We've chosen 12 grassroots projects we'll work with on bold new approaches to build healthier, more active communities across England. Around £100 million of National Lottery funding will be invested through these projects in the pilot scheme over four years, to create innovative solutions that make it easier for people in these communities to access sport and physical activity.
By focusing intensely in 12 areas, we want to identify better ways to address these stubborn inequalities and break down the barriers that stop people getting active, such as poor transport, safety, cost and confidence. And we want to encourage wider, collaborative partnerships which look at how all parts of a community can better work together to help the most inactive. From the transport links and street lighting to the quality of parks and open spaces, to how sport and activity is promoted by GPs. Partnerships will encompass organisations beyond the sport sector such as voluntary groups, social enterprises, faith organisations and parenting groups.
Volunteer Cheryl Dixon, 34, a mum-of-two from North Ormesby in Middlesbrough, said: “I volunteer seven days a week in the community hub. We provide a safe space for mental health services to come in and deliver workshops, but ultimately local families and children still don’t have access to activities because they don’t have any disposable income.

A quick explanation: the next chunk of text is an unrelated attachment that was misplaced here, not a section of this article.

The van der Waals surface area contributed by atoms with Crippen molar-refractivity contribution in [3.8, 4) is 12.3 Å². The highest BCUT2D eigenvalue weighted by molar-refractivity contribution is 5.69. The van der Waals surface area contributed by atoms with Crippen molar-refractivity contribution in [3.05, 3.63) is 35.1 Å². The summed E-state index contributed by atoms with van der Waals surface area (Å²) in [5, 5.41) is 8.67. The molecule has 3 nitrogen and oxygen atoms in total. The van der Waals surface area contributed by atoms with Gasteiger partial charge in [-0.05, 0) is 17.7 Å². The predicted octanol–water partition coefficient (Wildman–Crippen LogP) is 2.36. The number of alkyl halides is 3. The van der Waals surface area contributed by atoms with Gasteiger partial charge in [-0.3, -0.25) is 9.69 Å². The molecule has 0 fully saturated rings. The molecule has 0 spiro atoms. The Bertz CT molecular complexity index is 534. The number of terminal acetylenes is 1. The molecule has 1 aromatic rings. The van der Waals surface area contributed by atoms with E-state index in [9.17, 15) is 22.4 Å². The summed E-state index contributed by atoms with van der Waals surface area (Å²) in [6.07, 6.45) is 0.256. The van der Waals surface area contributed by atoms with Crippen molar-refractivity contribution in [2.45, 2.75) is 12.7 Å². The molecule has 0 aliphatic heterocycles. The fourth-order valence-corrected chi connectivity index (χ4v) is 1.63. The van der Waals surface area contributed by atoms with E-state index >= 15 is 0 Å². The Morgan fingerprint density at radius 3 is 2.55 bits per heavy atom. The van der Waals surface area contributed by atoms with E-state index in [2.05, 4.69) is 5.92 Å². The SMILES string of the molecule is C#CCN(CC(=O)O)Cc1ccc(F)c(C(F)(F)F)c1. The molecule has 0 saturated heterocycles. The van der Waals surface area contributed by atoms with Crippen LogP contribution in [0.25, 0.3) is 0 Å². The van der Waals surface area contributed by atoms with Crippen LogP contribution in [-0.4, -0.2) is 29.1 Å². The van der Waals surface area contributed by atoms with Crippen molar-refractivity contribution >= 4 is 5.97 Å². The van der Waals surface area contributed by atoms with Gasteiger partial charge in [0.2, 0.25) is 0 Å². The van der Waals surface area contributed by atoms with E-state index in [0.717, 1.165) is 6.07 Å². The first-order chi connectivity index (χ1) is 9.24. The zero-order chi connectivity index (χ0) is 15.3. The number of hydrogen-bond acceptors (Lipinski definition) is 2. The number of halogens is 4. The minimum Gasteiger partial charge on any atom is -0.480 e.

“We’ve still got the same system we’ve had for the last 15-20 years but now the system doesn’t fit society. I believe that if we’re going to make an impact and a sustainable future for the children we’ve got to look at the problem from every angle we can."
By getting families active and outside we’re going to reduce the mental health problems of isolation and depression
Cheryl Dixon, volunteer, Middlesbrough
Jennie Price, Sport England Chief Executive, said: “On our assessment visits to choose the pilot places I was vividly reminded that the barriers to getting active might have little to do with the activity itself, yet this is where we often start.
“I talked to one older lady who was very keen to start swimming again, but to do so she needed someone to sit with her husband who had dementia, a bus that stopped on the right side of a busy junction for the leisure centre, and a session with people like her in the pool rather than lots of children for example.
“Working with all of the partners in a local area means for the first time we can think about that broader range of issues and work right across the local system to address them.”
The 12 chosen places were selected following a rigorous selection process with our partners including Public Health England. They cover a mix of geographies (urban, rural and coastal), have a range of make-ups (local authorities, boroughs, counties) and varying population sizes and inequalities to address. They are:
Birmingham and Solihull, Bradford, Calderdale, Doncaster, Essex, Great Exeter, Greater Manchester, Hackney, Pennine Lancashire, Redcar & Cleveland and Middlesbrough, Southall, and Withernsea.
We'll work closely alongside each place to devise a tailored approach based on the needs of communities. Each place is likely to have its own solutions and will have the support from our expert teams.